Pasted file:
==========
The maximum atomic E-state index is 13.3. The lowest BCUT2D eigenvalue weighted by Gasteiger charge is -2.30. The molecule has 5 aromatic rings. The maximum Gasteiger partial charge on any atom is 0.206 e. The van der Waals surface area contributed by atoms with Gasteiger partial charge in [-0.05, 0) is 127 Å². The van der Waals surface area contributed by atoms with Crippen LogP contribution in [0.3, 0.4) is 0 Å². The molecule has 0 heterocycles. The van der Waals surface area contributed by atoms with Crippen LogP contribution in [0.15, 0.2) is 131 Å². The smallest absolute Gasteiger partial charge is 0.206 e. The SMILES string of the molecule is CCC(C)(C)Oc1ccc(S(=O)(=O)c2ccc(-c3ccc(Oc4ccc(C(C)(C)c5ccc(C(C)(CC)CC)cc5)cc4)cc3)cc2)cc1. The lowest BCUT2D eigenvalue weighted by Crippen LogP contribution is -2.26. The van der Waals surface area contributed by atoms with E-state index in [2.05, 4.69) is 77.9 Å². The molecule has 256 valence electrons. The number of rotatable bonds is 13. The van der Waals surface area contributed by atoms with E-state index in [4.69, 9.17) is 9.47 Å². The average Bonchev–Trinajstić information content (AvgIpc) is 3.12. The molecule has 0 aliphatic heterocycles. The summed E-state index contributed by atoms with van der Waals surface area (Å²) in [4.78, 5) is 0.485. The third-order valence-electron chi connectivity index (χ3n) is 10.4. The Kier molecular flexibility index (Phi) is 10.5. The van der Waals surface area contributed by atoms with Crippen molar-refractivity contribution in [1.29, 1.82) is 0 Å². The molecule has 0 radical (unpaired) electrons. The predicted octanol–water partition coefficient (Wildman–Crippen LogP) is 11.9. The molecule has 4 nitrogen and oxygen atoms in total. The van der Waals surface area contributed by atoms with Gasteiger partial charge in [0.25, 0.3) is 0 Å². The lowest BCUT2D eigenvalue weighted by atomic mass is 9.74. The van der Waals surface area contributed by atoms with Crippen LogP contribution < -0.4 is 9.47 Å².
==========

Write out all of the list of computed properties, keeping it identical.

The maximum atomic E-state index is 13.3. The lowest BCUT2D eigenvalue weighted by Gasteiger charge is -2.30. The molecule has 5 aromatic rings. The maximum Gasteiger partial charge on any atom is 0.206 e. The van der Waals surface area contributed by atoms with Gasteiger partial charge in [-0.05, 0) is 127 Å². The van der Waals surface area contributed by atoms with Crippen LogP contribution in [0.3, 0.4) is 0 Å². The molecule has 0 heterocycles. The van der Waals surface area contributed by atoms with Crippen LogP contribution in [0.15, 0.2) is 131 Å². The smallest absolute Gasteiger partial charge is 0.206 e. The SMILES string of the molecule is CCC(C)(C)Oc1ccc(S(=O)(=O)c2ccc(-c3ccc(Oc4ccc(C(C)(C)c5ccc(C(C)(CC)CC)cc5)cc4)cc3)cc2)cc1. The lowest BCUT2D eigenvalue weighted by Crippen LogP contribution is -2.26. The van der Waals surface area contributed by atoms with E-state index in [2.05, 4.69) is 77.9 Å². The molecule has 256 valence electrons. The number of rotatable bonds is 13. The van der Waals surface area contributed by atoms with E-state index in [4.69, 9.17) is 9.47 Å². The average Bonchev–Trinajstić information content (AvgIpc) is 3.12. The molecule has 0 aliphatic heterocycles. The summed E-state index contributed by atoms with van der Waals surface area (Å²) in [4.78, 5) is 0.485. The third-order valence-electron chi connectivity index (χ3n) is 10.4. The Kier molecular flexibility index (Phi) is 10.5. The van der Waals surface area contributed by atoms with Crippen molar-refractivity contribution in [1.29, 1.82) is 0 Å². The molecule has 0 radical (unpaired) electrons. The predicted octanol–water partition coefficient (Wildman–Crippen LogP) is 11.9. The molecule has 4 nitrogen and oxygen atoms in total. The van der Waals surface area contributed by atoms with Gasteiger partial charge in [0.25, 0.3) is 0 Å². The lowest BCUT2D eigenvalue weighted by atomic mass is 9.74. The van der Waals surface area contributed by atoms with Crippen LogP contribution < -0.4 is 9.47 Å².